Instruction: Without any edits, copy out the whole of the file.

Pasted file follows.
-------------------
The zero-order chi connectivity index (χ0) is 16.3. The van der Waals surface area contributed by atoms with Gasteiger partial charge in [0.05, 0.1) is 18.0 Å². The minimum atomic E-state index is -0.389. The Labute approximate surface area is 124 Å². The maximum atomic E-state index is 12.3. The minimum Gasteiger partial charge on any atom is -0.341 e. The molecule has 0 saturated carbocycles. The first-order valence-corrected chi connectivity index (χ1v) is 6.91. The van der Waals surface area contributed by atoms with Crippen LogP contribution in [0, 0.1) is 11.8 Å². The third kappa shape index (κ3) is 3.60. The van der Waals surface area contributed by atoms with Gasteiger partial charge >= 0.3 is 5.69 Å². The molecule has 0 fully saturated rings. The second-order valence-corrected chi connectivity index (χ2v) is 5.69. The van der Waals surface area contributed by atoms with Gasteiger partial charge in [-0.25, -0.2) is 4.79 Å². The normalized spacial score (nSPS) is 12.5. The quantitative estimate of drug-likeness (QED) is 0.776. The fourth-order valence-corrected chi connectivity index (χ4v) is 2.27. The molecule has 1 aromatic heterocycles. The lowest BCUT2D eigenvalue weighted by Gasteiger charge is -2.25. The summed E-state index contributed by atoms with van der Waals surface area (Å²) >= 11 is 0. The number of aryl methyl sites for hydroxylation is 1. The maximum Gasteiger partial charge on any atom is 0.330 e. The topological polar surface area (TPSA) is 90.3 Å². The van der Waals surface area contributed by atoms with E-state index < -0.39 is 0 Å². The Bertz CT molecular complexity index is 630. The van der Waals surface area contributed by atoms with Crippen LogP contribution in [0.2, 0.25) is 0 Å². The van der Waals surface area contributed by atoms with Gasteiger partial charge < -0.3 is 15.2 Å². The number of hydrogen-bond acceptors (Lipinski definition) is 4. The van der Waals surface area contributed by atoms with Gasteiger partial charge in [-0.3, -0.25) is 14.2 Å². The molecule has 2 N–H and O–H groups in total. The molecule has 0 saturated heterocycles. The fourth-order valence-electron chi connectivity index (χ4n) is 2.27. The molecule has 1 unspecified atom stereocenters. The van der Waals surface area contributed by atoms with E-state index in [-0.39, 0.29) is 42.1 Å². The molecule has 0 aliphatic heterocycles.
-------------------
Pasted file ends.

The zero-order chi connectivity index (χ0) is 16.3. The van der Waals surface area contributed by atoms with Gasteiger partial charge in [0.05, 0.1) is 18.0 Å². The minimum atomic E-state index is -0.389. The Labute approximate surface area is 124 Å². The maximum atomic E-state index is 12.3. The minimum Gasteiger partial charge on any atom is -0.341 e. The molecule has 0 saturated carbocycles. The first-order valence-corrected chi connectivity index (χ1v) is 6.91. The van der Waals surface area contributed by atoms with Crippen LogP contribution in [0, 0.1) is 11.8 Å². The third kappa shape index (κ3) is 3.60. The van der Waals surface area contributed by atoms with Gasteiger partial charge >= 0.3 is 5.69 Å². The molecule has 0 fully saturated rings. The second-order valence-corrected chi connectivity index (χ2v) is 5.69. The van der Waals surface area contributed by atoms with Gasteiger partial charge in [-0.25, -0.2) is 4.79 Å². The normalized spacial score (nSPS) is 12.5. The quantitative estimate of drug-likeness (QED) is 0.776. The fourth-order valence-corrected chi connectivity index (χ4v) is 2.27. The molecule has 1 aromatic heterocycles. The lowest BCUT2D eigenvalue weighted by Gasteiger charge is -2.25. The summed E-state index contributed by atoms with van der Waals surface area (Å²) >= 11 is 0. The number of aryl methyl sites for hydroxylation is 1. The maximum Gasteiger partial charge on any atom is 0.330 e. The topological polar surface area (TPSA) is 90.3 Å². The van der Waals surface area contributed by atoms with E-state index < -0.39 is 0 Å². The Bertz CT molecular complexity index is 630. The van der Waals surface area contributed by atoms with Crippen LogP contribution in [0.2, 0.25) is 0 Å². The van der Waals surface area contributed by atoms with Gasteiger partial charge < -0.3 is 15.2 Å². The number of hydrogen-bond acceptors (Lipinski definition) is 4. The van der Waals surface area contributed by atoms with Gasteiger partial charge in [-0.3, -0.25) is 14.2 Å². The molecule has 2 N–H and O–H groups in total. The molecule has 0 saturated heterocycles. The fourth-order valence-electron chi connectivity index (χ4n) is 2.27. The molecule has 1 unspecified atom stereocenters. The van der Waals surface area contributed by atoms with E-state index in [-0.39, 0.29) is 42.1 Å². The molecule has 0 aliphatic heterocycles.